“Chuck” is about a late twentysomething who works at a local Best Buy type electronic store called Buy More. A bright, but apparently shy guy, he spends his days working and geeking out with computers and video games with his best friend Morgan.
Chuck’s life takes a dramatic turn when he receives an e-mail from his old college roommate. His old roommate is a government agent who, in a visually stunning action sequence, downloads thousands of images onto a PDA type device, and just before being caught, manages to forward them to Chuck. These submliminally arranged and coded to trigger information in Chuck’s brain when he sees certain situations.
Because of the data contained in the e-mail, two agents are sent to track down Chuck and his hard drive. Sarah, a beautiful blonde with ninja like moves, and John, a jerky guy who doesn’t care what happens to Chuck, as long as he gets his information. When Sarah’s attempt to take Chuck’s computer by force ends badly, she decides to woo him to find out what he knows. When it becomes clear to her that Chuck’s brain is where the information now resides, she becomes his protector.
In a funny sequence about midway through the pilot, Sarah and Chuck go to a club, where they are being pursued by several baddies. Sarah asks the clueless Chuck to dance, and choreographs her moves to several knife throws designed to dispatch the bad guys. She then whisks Chuck away to his Nerd Herd vehicle, a Toyota Yaris decked out in full “Nerd Herd” regalia. While it is obvious product placement, it is incredibly amusing to see a car chase with the good guys driving perhaps the world’s geekiest looking econobox.
The show finally reveals where future episodes will be taking it when Chuck has a vision of an assassination in the middle of a confrontation with John and Sarah. They follow his information to a hotel where a General is speaking, and Chuck finds a very funny way to save the day.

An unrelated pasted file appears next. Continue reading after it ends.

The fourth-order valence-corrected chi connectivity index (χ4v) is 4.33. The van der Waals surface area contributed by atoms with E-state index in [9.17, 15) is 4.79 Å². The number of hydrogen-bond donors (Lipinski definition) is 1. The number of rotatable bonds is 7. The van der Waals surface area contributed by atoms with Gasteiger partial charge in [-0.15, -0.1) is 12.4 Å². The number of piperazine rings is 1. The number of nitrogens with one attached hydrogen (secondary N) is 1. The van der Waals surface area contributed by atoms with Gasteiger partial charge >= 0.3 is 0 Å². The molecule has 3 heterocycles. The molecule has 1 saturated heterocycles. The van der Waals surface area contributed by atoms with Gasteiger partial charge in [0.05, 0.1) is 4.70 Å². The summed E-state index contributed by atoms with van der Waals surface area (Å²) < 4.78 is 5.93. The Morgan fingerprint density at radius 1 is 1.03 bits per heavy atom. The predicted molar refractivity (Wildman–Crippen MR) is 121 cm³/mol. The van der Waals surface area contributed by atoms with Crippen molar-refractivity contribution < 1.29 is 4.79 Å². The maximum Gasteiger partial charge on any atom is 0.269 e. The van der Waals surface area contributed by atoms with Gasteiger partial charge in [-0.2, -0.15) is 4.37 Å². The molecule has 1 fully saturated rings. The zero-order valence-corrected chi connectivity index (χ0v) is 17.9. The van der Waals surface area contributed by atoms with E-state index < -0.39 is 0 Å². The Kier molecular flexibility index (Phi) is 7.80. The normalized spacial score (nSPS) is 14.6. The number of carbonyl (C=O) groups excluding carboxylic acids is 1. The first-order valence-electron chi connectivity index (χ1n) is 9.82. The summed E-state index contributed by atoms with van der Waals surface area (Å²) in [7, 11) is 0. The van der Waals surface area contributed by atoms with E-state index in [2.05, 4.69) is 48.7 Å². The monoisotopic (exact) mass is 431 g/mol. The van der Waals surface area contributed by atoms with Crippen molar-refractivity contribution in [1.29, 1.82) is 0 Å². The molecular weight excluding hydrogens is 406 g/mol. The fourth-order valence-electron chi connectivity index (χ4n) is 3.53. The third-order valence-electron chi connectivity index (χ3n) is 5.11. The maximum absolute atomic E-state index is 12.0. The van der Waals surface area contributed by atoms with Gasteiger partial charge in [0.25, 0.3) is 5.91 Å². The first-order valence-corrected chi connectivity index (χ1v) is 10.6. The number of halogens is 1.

“Chuck” was a pleasant surprise. The show manages to blend comedy, some stunning action, and a bit of corporate satire into a breezy hour. Zachary Levi (“Less than Perfect”) makes an excellent Chuck. Rather than play him as a coward, Levi turns him into a guy who is confident in his nerdiness, and who might actually begin to enjoy the situation he’s in. As Sarah, Australian Yvonne Strzechowski has a likable chemistry with Levi, and makes for an amusingly sexy action hero. The always cocky Adam Baldwin (“Firefly” and “Full Metal Jacket”) makes a great choice to play John, her rival for the information Chuck possesses.
The only question for this show is if it can sustain a 20+ episode season. The pilot sets up the premise that each week a piece of information in Chuck’s brain will trigger a new adventure, and that part of the dramatic tension will revolve around trying to remain a member of the Nerd Herd while helping out Sarah and John (Hey, I just got the Terminator reference!). And the show hints at a story arc involving Chuck trying to figure out just who Sarah and John really are. If the show can maintain the pace and good humor of the pilot, I think NBC may have the breakout show of the season.